The Girl with the Dragon Tattoo is widely seen as a box office disappointment. Instead of quickly achieving its anticipated blockbuster status, it generated ‘only’ $19.4 million in revenue over the 4-day holiday opening weekend. Even Alvin and the Chipmunks did better. Over the New Year’s holiday it did $16 million, still behind those pesky chipmunks and now a war horse.
It’s “the equivalent of a lump of coal, especially for a film that brings along this much fanfare,” opined Jeff Bock of the box office site Exhibitor Relations to E!.
So what went wrong? And has the weak start really doomed its success?
To begin with, the movie scored but a modest 74% positive among the “top critics” polled by RottenTomatoes.com. Also, it is not hard to understand why many would rather spend their holiday weekend seeing the cartoon-like, hyper pyrotechnics of a Mission: Impossible or Sherlock Holmes than a drawn out locked-room mystery set in a cold, wintry Swedish countryside that features graphic sexual violence.
Other possible reasons:
- The Swedish movie, though a very minor dent at the box office here ($10 million), had already reached the core audience for this story. Having read the original and seen the well-regarded Yellow Bird production, even with its subtitles, why see it again?
- Hollywood remakes of movies based on foreign films often struggle, even when they are star-driven. Dinner for Schmucks, a spin on a French movie, flopped despite the presence of the popular Steve Carrell.
- However Fincher may have stylishly retooled it, the basic story still comes across as strained and awkward. And “locked-room mysteries” have never had major box office appeal in the first place.
There may be a deeper reason, however, and this headline for a post by Emma Gray on the Huffington Post points to it:
“Women, forget the marketing, see the film.”
The books’ publisher has not released statistics on how many of the 18 million-plus copies of the Millennium Trilogy were bought by women. However, women account for 71 percent of the 491,000 fans of the books on the official Facebook page, according to New York Magazine.
And there is no doubt that women know about the film: Nielsen Media reports that 83 percent of women over 25 and 79 percent of women under 25 were aware of the film. You would guess much higher, but only 36 percent of either group expressed definite interest in seeing the film. (One might wonder how they know that.)
So what gives?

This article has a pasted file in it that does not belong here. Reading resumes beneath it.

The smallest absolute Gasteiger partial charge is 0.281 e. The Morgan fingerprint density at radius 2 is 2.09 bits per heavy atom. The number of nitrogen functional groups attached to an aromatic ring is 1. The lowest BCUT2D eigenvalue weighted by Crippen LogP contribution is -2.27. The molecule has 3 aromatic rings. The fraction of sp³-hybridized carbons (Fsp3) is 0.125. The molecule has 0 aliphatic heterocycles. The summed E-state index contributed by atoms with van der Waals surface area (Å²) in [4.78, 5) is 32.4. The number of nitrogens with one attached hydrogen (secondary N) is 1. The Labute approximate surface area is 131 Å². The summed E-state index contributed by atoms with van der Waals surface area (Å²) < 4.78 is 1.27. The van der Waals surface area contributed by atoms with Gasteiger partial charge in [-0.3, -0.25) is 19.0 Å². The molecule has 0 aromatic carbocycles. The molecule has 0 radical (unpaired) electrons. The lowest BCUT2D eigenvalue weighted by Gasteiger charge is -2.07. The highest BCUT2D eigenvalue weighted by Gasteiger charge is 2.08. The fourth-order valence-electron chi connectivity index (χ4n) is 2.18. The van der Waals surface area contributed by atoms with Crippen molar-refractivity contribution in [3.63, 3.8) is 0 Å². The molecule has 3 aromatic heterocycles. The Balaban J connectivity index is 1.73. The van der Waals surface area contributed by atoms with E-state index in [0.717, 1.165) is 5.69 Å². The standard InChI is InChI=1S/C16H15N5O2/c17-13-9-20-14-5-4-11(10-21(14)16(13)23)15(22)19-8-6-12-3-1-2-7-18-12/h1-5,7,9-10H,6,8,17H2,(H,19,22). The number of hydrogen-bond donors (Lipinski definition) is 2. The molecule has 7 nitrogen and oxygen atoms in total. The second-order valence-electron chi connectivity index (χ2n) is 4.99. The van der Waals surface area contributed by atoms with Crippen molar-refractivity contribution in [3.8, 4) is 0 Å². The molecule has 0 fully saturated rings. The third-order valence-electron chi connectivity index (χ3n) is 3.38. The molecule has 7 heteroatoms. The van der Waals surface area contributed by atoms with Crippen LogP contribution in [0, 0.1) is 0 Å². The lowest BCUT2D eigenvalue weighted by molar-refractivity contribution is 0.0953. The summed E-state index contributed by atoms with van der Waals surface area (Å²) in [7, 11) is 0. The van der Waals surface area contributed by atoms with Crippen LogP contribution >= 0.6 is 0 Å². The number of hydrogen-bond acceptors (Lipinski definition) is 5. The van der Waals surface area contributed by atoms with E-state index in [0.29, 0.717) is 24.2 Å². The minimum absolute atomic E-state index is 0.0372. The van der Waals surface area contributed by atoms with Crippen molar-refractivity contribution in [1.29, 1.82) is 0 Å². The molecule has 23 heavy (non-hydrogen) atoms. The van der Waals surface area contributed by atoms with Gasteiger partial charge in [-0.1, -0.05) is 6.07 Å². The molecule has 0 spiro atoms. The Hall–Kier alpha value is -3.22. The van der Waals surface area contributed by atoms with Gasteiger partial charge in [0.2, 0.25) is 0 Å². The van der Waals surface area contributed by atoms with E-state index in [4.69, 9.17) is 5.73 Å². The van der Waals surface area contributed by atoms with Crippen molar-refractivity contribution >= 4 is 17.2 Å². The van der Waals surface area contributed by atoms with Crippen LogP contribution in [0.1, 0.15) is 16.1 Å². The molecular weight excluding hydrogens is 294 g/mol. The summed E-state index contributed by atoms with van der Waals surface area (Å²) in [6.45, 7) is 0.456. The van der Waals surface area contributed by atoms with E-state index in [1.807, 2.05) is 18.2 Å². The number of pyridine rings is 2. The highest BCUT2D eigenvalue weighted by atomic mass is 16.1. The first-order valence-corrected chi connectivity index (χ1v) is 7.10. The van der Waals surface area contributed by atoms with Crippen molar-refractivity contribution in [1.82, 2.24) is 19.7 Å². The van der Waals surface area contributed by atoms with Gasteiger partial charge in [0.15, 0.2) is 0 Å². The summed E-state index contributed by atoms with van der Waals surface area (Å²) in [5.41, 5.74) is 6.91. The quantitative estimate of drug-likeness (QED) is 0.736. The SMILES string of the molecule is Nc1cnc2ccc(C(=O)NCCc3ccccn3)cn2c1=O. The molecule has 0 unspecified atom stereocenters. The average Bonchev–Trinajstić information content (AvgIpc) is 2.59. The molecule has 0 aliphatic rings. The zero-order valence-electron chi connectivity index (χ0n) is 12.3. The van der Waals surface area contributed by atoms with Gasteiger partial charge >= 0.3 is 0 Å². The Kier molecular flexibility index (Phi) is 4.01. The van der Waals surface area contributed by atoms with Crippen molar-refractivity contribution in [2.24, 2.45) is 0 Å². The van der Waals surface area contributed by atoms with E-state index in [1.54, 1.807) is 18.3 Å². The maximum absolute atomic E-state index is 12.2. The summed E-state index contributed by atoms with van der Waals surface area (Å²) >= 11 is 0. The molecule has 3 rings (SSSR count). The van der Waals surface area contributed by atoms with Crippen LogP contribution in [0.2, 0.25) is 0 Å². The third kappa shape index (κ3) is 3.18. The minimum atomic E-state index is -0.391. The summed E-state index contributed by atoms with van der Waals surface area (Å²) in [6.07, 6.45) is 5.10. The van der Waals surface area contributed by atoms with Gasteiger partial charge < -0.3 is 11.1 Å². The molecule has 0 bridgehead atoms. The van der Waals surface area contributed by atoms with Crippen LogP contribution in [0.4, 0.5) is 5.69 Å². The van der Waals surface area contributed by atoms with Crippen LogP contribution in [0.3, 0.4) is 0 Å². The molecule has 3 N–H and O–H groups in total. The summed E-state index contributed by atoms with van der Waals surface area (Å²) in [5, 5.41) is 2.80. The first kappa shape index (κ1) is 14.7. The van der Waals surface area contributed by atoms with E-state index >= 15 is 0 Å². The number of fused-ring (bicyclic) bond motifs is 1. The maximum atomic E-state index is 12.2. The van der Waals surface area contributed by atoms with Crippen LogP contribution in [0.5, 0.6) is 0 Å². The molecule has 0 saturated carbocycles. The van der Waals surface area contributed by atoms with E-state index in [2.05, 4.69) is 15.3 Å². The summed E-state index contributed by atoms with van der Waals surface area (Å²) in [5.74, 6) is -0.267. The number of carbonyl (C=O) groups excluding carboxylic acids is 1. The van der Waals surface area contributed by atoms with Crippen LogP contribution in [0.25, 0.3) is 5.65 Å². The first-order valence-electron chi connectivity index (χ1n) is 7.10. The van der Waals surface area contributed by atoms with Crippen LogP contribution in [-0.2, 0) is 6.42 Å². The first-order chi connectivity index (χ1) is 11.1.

We suggest a major factor may have been a flawed marketing strategy. What was intended as provocative and cutting edge may have instead struck many as simply creepy.
Early on Fincher let it be known that he was making major changes to the story, including the ending (in actuality, the plot was streamlined but the final ending stayed the same). Were women (and men) eager to see such changes from the familiar?
Additionally, Fincher’s reputation for darkness may have put people off—at one point he bragged that the studio chose him because “nobody does perv like this guy.”
When the publicity began in earnest, it placed heavy emphasis on the common wisdom that sex and violence is sure to result in big box office. Exhibit 1: In the first and most talked about poster promoting the film Mara stares into the camera completely naked, pierced nipples in full view. This is not the Salander conveyed by the book, nor by the Swedish film.
Perhaps it is understandable, therefore, that the pre-opening buzz was dominated by words such as edgy, bleak, creepy, nihilistic, cold, brutal, hyper-realistic, etc., which the trailers, with their dark undertones of malevolence and violence, did nothing to dispel.
Add to that the implicit promise that the audience would be assaulted by several hyper-realistic rape scenes and does one really need to wonder why women have shied away from the film? As one marketing insider said: “Women saw these trailers and were being scared shitless away from it.”
Still, a number of feminists have rallied in defense of the film, as the Emma Gray headline also indicates. Despite her condemnation of the sexual violence, she asks women who loved the books to “give Fincher’s version a chance. Unlike the post and the clothing line and the beautiful corpse imagery in Vogue, the film itself gives the character an empowering sense of control.”
Echoes Melissa Silverstein, who writes the Women In Hollywood blog, “This is a wildly fierce feminist film where the woman who society has dismissed and said does not matter saves the day. This new age heroine is just the type of character we need in an time where girls and women are still told to conform and fit in and be quiet and be good.”
Will there be a happy ending for SONY?
Unlikely. Yes, the film will remain in theaters for a while yet, and SONY could take a small bit of comfort in that the second weekend box office still pulled in $16 million. But even a gross of $57 million since opening cannot be encouraging when the film cost a reported $90 million to make.
Of course, there will be foreign markets, DVD sales, showings on cable TV, and other ancillary deals. But we seriously doubt that it will come near the box office SONY may have expected for it.
Which leads to our no-surprise ending: Once again Hollywood may have short-changed the intelligence of its audience – in this case the very people they had hoped to bring in. Turns out that the women who understood the power of the original story didn’t want see their Larsson in a Fincher dress. Or undress.